Thank you, Martin, for modelling to us how faithful living prompts us to love in ways that challenge structures, systems and institutions that crush the human spirit and deny dignity so that the beloved community may emerge.

Saturday, January 9, 2010

Sometimes I Wish My Eyes Hadn't Been Opened

When I was in seminary in the early 1980's, the women at the school would sing together:

Sometimes I wish my eyes hadn’t been opened
Sometimes I wish I could no longer see
All of the pain and the hurt and the longing of my
Sisters and me as we try to be free*

The words were a reflection of the experience we shared as women entering into a bastion of male experience: theological education.  While called into ministry and pursuing a Master of Divinity, many of us would be unable to be ordained because of our gender.  Still, God's call was too compelling to ignore.

Sometimes I wish my eyes hadn’t been opened,
Just for an hour, how sweet it would be
Not to be struggling, not to be striving,
But just sleep securely in our slavery.*

Being in seminary ripped open my life in ways I hadn't anticipated. I grew up in a church where I was nurtured and mentored into ministry. Even though I had heard my call to ministry long before I met my first clergywoman, I never thought that my gender would have an impact on the journey to ordination or my participation in the larger church.

Try as I might to ignore sexism and the power of patriarchy, it was too great to deny once studying in seminary.  As other women shared their experiences, as I read the work of women scholars, and as I studied history, the sacred canopy of my worldview was torn into shreds as I learned of the sin of sexism. 

But now that I’ve seen with my eyes, I can’t close them,
Because deep inside me somewhere I’d still know
The road that my sisters and I have to travel:
My heart would say, "Yes" and my feet would say "Go!"*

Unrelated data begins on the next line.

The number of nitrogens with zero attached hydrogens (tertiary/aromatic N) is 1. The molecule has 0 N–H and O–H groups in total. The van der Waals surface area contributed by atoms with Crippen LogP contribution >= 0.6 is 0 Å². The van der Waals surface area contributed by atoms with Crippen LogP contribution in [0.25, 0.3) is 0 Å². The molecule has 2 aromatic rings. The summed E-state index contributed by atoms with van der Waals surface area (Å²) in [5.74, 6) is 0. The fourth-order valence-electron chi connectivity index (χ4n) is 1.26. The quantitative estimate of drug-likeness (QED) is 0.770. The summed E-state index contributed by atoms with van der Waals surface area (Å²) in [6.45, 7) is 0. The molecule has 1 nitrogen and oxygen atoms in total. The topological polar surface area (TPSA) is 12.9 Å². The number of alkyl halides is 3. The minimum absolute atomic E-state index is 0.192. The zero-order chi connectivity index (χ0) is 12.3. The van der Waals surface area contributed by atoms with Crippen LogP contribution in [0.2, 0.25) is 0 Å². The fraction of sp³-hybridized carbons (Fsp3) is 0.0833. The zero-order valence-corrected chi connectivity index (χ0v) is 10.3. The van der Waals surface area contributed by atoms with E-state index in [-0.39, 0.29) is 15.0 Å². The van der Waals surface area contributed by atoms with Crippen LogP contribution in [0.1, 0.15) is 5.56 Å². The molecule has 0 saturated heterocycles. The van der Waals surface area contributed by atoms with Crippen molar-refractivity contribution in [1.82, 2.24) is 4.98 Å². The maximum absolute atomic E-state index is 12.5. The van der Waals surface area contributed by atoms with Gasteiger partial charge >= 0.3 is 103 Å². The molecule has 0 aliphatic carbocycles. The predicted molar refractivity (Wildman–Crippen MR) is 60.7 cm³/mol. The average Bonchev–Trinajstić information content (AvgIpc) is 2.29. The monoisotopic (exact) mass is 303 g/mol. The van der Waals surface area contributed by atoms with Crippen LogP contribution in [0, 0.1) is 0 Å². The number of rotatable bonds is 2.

Mary Daly (October 16, 1928 – January 3, 2010) was one of the scholars whose work changed my life.  With linguistic creativity, Daly critiqued patriarchy and the Church.  She was a "Revolting Hag" who challenged us to see the damage patriarchy was doing not only to women but to the entire planet.  Reading Mary Daly cracked open my mind and made me consider what it meant to seek ordination in a patriarchal social institution.  Because of Mary Daly, I was able to embrace the word "feminist" and seek to live as a "Spin-ster" whose creative acts birthed gyn/ecological justice.

Mary Daly passed away on January 3, 2010 but she still reminds us that "Courage to be is the key to the revelatory power of the feminist revolution."  As I give thanks for her life, her words and witness, I am recommitting myself to the task of feminism and daring to live with courage so that those who will come after me will find a world unencumbered by oppression due to gender, race, class, or sexual orientation.

Sometimes I wish my eyes hadn’t been opened,
But now that they have, I’m determined to see:
That somehow my sisters and I will be one day
The free people we were created to be.*

*(Words and Music By Carol Etzler, 1974 published by Sisters Unlimited, RR 1 Box 1420, Bridgeport, VT 05734)

Tuesday, January 5, 2010

Heart to Heart

I was at the gym Saturday when something scrolled across the CNN channel that nearly caused me to fall off my eliptical machine: "Doctors find nothing wrong with Rush Limbaugh's heart." Huh?

Several days ago, Limbaugh was admitted to the hospital for chest pains. Conservative talk show host Limbaugh has lambasted liberals, reviled revolutionary thinkers, and verbally pummelled progressives by filling the airways with half truths and mistruths.  His brand of social commentary has brought new lows to civil discourse in the public square, demeaning his detractors through name-calling and smear tactics.

So it surprised me that the doctors found nothing wrong with Limbaugh's heart. Because it means that he has one.

While we all have our political/social/theological agendas, we must never further these agendas by demeaning or dehumanizing those who disagree with us. If we are to create healthy communities and cities, if we want a more just nation and a world filled with peace, we must do it by staying connected, even to those who disagree with us.

Libaugh's tirades (even if they are to generate ratings) have done nothing to help us collaborate across lines that divide us. Instead, he has deepened those divisions. 

Rush, if you're heart is okay, use it to mend the world's brokenness instead of adding to it.